Cincinnati Chili

If you’re looking for a standard chili recipe, turn around right now. This is nothing like a normal chili, which you might have gathered already because, well, it’s served over pasta! I’ve never been to Cincinnati but hear this is fairly authentic, especially when served with extra diced onions on top. It definitely isn’t like the chili I grew up with in Texas–this is for “them crazy ole Yankees” who also put ketchup on cheeseburgers.

This is kind of a blend of spaghetti sauce and chili. It has tomato sauce, virtually no vegetables, cocoa powder, and cinnamon and is best served over pasta with a mound of cheese. Seriously–this is weird chili.

Cincinnati Chili from
Serves 8

1 Tbs vegetable oil
½ cup chopped onion
2 pounds ground beef
¼ cup chili powder
1 tsp ground cinnamon
1 tsp ground cumin
¼ tsp ground allspice
¼ tsp ground cloves
1 bay leaf
3 Tbs unsweetened cocoa powder
2 (10.5 ounce) cans beef broth
1 (15 ounce) can tomato sauce
2 Tbs cider vinegar
¼ tsp ground cayenne pepper

¼ cup shredded cheese (Recipe calls for cheddar, though I really like mozzarella)
Extra diced raw onions for topping

Heat oil in a large saucepan over medium heat. Add onion and cook, stirring frequently, until tender, about 6 minutes. Add beef and cook until browned.

Add chili powder, cinnamon, cumin, allspice, cloves, bay leaf, chocolate, beef broth, tomato sauce, cider vinegar, and red pepper. Stir to mix well. Bring to a boil. Reduce heat to low; cover and simmer 1 1/2 hours, stirring occasionally.

It is the best if you now refrigerate overnight.

Remove the bay leaf. Reheat gently over medium heat. Serve over hot, drained spaghetti. Top with shredded cheese and diced raw onion if you prefer.

I told you I could cook real food!


  • We were just talking about Cincinnati Chili yesterday and here you are. Wonderful photos! I’d have to try this soon. The sweet chili intrigues me a lot. Cool post!

    29 March 2010
  • meg

    This is normally served with the optional addition of beans (probably kidney or pinto), finely chopped (raw) white onions over the top and occasionally, yellow mustard. Also can also be served over fries (as in chili cheese fries). And mozzarella is not as good as cheddar! You need the tang against the sweet/spicy flavour of the chili.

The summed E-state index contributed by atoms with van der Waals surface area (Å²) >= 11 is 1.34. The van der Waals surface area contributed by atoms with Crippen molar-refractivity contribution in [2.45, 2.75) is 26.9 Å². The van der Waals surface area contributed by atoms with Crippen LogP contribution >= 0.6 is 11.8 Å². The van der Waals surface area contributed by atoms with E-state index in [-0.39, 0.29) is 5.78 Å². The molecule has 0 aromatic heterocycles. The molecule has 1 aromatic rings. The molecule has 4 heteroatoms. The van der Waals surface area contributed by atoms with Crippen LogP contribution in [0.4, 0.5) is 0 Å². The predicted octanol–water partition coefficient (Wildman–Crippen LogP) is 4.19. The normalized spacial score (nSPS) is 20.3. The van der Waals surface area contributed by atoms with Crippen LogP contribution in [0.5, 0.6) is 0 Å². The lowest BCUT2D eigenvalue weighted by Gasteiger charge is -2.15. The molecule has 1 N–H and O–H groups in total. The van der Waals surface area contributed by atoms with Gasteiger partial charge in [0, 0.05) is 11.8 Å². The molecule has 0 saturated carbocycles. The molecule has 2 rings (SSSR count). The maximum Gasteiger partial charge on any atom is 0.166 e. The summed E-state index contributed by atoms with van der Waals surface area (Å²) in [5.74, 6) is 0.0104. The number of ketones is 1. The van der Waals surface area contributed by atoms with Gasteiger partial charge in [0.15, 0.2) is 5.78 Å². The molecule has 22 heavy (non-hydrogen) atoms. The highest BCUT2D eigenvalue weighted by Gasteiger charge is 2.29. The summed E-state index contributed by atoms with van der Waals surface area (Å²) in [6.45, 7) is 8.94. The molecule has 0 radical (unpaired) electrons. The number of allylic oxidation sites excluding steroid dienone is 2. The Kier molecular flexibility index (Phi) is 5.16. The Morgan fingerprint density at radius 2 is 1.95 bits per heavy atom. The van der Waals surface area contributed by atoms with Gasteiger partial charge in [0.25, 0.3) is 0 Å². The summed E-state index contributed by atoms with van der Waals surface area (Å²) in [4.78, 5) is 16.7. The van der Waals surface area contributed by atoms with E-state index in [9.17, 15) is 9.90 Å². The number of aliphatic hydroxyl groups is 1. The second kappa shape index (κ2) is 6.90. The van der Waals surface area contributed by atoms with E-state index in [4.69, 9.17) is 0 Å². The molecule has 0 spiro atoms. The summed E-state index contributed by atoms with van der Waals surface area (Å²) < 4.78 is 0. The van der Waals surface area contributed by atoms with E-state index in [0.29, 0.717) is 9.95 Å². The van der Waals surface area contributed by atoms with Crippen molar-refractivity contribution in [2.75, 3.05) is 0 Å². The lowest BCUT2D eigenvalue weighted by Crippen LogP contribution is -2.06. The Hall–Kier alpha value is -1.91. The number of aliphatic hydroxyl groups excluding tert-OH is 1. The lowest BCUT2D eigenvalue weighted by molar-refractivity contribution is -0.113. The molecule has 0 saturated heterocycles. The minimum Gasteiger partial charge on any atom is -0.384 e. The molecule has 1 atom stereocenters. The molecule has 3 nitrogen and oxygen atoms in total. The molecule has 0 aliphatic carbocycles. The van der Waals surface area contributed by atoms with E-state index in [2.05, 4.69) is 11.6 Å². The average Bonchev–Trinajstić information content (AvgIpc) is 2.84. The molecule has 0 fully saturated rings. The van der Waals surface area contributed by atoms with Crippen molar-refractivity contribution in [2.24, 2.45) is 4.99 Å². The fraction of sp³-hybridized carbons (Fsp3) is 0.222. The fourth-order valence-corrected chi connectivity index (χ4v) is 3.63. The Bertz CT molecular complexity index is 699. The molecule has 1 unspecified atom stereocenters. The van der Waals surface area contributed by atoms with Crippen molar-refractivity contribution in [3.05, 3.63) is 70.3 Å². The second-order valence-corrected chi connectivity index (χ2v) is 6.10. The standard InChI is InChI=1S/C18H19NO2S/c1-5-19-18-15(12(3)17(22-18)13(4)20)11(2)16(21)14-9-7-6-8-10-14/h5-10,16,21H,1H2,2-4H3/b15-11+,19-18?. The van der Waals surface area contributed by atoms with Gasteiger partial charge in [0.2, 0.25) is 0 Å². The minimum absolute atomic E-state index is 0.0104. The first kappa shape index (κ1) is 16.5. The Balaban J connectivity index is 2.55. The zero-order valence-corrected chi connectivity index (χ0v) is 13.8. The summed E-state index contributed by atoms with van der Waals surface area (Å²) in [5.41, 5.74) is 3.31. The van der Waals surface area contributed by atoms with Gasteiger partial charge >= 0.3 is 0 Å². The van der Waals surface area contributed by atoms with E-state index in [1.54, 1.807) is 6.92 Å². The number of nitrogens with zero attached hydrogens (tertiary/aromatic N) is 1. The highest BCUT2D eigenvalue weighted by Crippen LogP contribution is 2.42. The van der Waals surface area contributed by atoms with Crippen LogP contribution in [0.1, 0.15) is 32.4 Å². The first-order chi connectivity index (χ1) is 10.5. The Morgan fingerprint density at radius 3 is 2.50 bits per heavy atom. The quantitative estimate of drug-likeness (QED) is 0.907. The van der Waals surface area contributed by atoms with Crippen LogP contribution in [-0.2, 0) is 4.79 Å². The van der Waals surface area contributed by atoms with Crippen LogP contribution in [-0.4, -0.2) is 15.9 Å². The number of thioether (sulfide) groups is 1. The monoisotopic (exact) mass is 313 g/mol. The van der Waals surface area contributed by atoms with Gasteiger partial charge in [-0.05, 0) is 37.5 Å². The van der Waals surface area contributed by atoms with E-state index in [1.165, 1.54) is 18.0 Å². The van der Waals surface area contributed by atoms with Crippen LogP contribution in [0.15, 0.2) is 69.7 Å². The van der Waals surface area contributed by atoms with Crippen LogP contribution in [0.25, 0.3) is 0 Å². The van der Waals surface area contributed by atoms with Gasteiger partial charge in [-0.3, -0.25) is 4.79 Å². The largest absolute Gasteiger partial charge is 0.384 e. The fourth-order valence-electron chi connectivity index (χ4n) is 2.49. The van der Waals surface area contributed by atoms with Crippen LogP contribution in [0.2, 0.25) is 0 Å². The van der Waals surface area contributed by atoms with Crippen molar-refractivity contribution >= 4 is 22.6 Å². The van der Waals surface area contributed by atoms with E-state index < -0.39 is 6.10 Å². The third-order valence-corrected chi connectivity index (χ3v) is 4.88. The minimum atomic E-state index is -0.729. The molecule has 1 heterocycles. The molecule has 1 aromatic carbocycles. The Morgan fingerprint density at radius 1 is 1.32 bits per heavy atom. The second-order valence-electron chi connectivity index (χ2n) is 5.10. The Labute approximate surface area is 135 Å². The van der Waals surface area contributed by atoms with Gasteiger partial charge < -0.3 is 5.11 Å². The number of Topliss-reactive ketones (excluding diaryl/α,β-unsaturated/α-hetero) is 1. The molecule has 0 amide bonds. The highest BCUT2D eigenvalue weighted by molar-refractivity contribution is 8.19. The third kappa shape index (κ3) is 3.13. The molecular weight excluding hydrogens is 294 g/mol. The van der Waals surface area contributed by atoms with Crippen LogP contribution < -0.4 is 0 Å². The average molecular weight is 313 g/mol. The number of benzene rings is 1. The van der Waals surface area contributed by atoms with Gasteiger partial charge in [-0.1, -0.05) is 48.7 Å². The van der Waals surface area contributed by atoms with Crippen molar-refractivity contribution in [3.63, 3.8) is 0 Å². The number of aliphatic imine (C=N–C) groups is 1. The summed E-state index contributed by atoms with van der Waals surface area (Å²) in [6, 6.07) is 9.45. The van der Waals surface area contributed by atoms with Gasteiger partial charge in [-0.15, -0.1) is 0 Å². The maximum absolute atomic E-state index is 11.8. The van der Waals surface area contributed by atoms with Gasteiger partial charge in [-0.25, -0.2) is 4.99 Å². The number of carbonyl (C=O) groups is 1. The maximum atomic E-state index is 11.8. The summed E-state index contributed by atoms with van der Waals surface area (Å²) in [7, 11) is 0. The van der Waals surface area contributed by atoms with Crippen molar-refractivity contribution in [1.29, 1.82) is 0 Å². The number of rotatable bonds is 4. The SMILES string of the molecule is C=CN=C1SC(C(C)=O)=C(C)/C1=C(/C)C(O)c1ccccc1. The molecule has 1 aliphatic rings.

29 March 2010
    • Alyssa

      Thanks for the input! Like I said, I’ve never been to Cincinnati so can’t attest to the authenticity, but I did read the same comments on the original recipe at I do normally serve it with diced onions and cheddar but was out of both at the time (though I always omit the beans as I really dislike them).

      29 March 2010
  • Wait– what? You don’t put ketchup on cheeseburgers? (This is a serious question; I thought everyone did that…)

    29 March 2010
    • Alyssa

      Nope! Just mayonnaise and mustard. My dad always said it was for Yankees, though I think it’s still pretty common in the south

      29 March 2010
  • Megan

    I don’t know, it doesn’t look very authentic to me lol. My mom grew up in Cincy and we make it much thinner than that. You have to think of it as more of a chili flavored sauce than a stew.

    30 March 2010
    • Alyssa

      I actually simmered at too high a temperature this time–usually it is much thinner! I do like think of it as a chili-flavored spaghetti sauce. That’s why it’s so interesting!

      31 March 2010
  • Chili’s definitely something we don’t see often here in Singapore, and I must say that I’ve always been intrigued by it. I love that this version has it served over pasta; something that I think would appeal more to the crowd here. I’m definitely giving this a go, and authentic or not, I wouldn’t even know any better! It sure looks good to me! :P

    31 March 2010

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